galacticjourney: (Default)
[personal profile] galacticjourney


I've found the bottom, and it isn't the Mariana Trench.

They say fifty cents won't buy you what it used to, and that's certainly true of Astounding, a science fiction digest. The November issue, which has a hastily pasted price of four bits on its cover (replacing the original 35 cents) is, without a doubt, the worst pile of garbage I've read in a very long time.

I'll spare you the gory details and give you a quick thumbnail sketch of its contents. Opening the ish is the first part of a two-part story, The Best Made Plans. I didn't even make it through the first half of this first part. So dull was the tale, so linearly and prosaicly was it told, that I can't even remember what it's about. I'll read the summary next month and, perhaps, try again.

Eric Frank Russell's Panic Button features two exploring aliens who happen across a lone Terran on an otherwise uninhabited planet. Upon finding him, the human pushes a blue button, which frightens off the aliens. This is all part of a brilliant human scheme to seed the planets of the universe with convicts equipped with panic buttons. The assumption (proven correct, of course; aliens are so dumb, says editor Campbell) is that the button must do something and the lone humans must be there for a reason, and the overactive imaginations of the would-be conquering aliens do the rest.

And this is one of the book's better stories!

Then you've got A Filbert is a Nut, by newcomer Rick Raphael. In this one, a crazy person makes atom bombs out of clay that work. Or does he? Passable--for 1953 Imagination, perhaps.

Randall Garrett's The Unnecessary Man should have been titled "The Unnecessary Story." Young man learns that democracy is a sham and the galaxy is run by a dictatorship. But it's a benevolent one, so that's okay. Bleah.

I've never heard of Richard Sabia before, and if his I was a Teen-age Secret Weapon is any indication, I hope I don't see him again. Yokel causes harm to anyone around him. He is eventually inducted into the army, dropped off to be captured by the enemy, and Communism's collapse ensues. Lousy.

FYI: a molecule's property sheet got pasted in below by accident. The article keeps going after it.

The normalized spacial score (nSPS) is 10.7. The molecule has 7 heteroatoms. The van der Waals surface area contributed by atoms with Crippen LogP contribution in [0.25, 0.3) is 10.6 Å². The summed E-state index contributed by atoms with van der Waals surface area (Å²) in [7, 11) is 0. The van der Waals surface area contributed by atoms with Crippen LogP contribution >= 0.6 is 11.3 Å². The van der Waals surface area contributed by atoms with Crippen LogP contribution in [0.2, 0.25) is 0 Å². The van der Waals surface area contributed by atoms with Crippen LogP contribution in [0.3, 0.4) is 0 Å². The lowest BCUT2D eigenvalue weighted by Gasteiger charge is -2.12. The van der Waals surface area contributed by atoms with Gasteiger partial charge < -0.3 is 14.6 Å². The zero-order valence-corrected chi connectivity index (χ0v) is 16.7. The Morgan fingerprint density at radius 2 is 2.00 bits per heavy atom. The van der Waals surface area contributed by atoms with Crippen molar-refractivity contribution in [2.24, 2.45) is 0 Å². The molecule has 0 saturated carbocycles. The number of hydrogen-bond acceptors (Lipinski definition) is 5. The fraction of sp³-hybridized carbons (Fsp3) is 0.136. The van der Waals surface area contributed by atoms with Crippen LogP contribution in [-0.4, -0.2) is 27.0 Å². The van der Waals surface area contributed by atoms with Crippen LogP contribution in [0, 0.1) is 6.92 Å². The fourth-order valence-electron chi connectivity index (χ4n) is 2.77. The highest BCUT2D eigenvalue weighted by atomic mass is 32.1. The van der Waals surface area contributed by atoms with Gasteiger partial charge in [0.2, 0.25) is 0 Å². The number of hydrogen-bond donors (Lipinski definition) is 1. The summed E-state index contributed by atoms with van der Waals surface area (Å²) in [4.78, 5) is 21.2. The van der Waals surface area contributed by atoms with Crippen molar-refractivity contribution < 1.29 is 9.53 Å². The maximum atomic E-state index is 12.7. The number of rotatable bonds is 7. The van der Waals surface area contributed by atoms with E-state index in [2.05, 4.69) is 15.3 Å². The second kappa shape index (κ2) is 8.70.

Finally, we have Robert Silverberg's Certainty, which is almost decent. Alien ship lands on a human outpost planet, and the crew of the garrison ship is helpless against the intruders' mind-control powers. Again, it's the sort of thing I'd expect from a decade-old lesser mag.

As for the Analytical Laboratory for the far-superior August issue, the readers' results are well in line with mine, with Leinster's The Alien's a clear winner.

I'm sorry I don't have anything cheery to report. It took me most of the month to get through this awful, 1.5 star book. I'm about ready to cancel my subscription...

---

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Date: 2014-10-25 02:48 am (UTC)
glymr: (Default)
From: [personal profile] glymr
Ugh! Sounds quite dreadful. Thank you for slogging through this dreck so we don't have to. Though no one will blame you if you end up canceling your subscription!

One Out of Three Ain't Good

Date: 2014-10-25 03:01 am (UTC)
victoria_silverwolf: (Default)
From: [personal profile] victoria_silverwolf
Thanks for letting me take a quick peek at the contents of this issue. I only read one in full; the shortest one, of course.

I had no interest in reading part of a serial, so I didn't even glance at "The Best Made Plans." I doubt I'll bother when the next issue comes out.

I gave up on "I Was a Teen-age Secret Weapon" right from the start. Cornball dialect from one character and another shouting in ALL CAPITAL LETTERS was enough to convince me it would be a waste of time. (The "funny" title was a strong hint, too; and I actually enjoyed "I Was a Teenage Frankenstein" and "I Was A Teenage Frankenstein" on their own terms as drive-in fare.)

A very superficial scan of "The Unnecessary Man" led me to believe that it consisted of chunks of dialogue alternating with chunks of exposition, all of it leading up to a very minor political/philosophical point (if I can even call it that) at the end.

But I did read all of "A Filbert is a Nut" (another "funny" title!) It could have been condensed down to just a few sentences, since it's really just a shaggy dog story. I figured out the "twist" (if I can even dignify it with that term) right away, given JWC's obsessions.

Date: 2014-10-25 07:38 am (UTC)
laurose8: (Shiveria)
From: [personal profile] laurose8
The next one's bound to be better! I can't help wondering if the reject and accept pile got confused. A minute consolation: while Raphael's punchline was no surprise, it was a rather enjoyable image.

As Glymr says - Thank you for schlockslogging above and beyond.

Date: 2014-10-25 04:51 pm (UTC)
laurose8: (Shiveria)
From: [personal profile] laurose8
Actually, I read only the Raphael, and the beginning of the Cole.
solarbird: (dara)
From: [personal profile] solarbird
Young man learns that democracy is a sham and the galaxy is run by a dictatorship. But it's a benevolent one, so that's okay. Bleah.
You'd think people would've given up on Wells's scientific dictatorship theories by now - particularly after what the fascists did with the same ideas! Not to mention the terrible arc taken under the supposedly scientific socialism of Uncle Joe.

But apparently, no, the same mistakes must keep being made.

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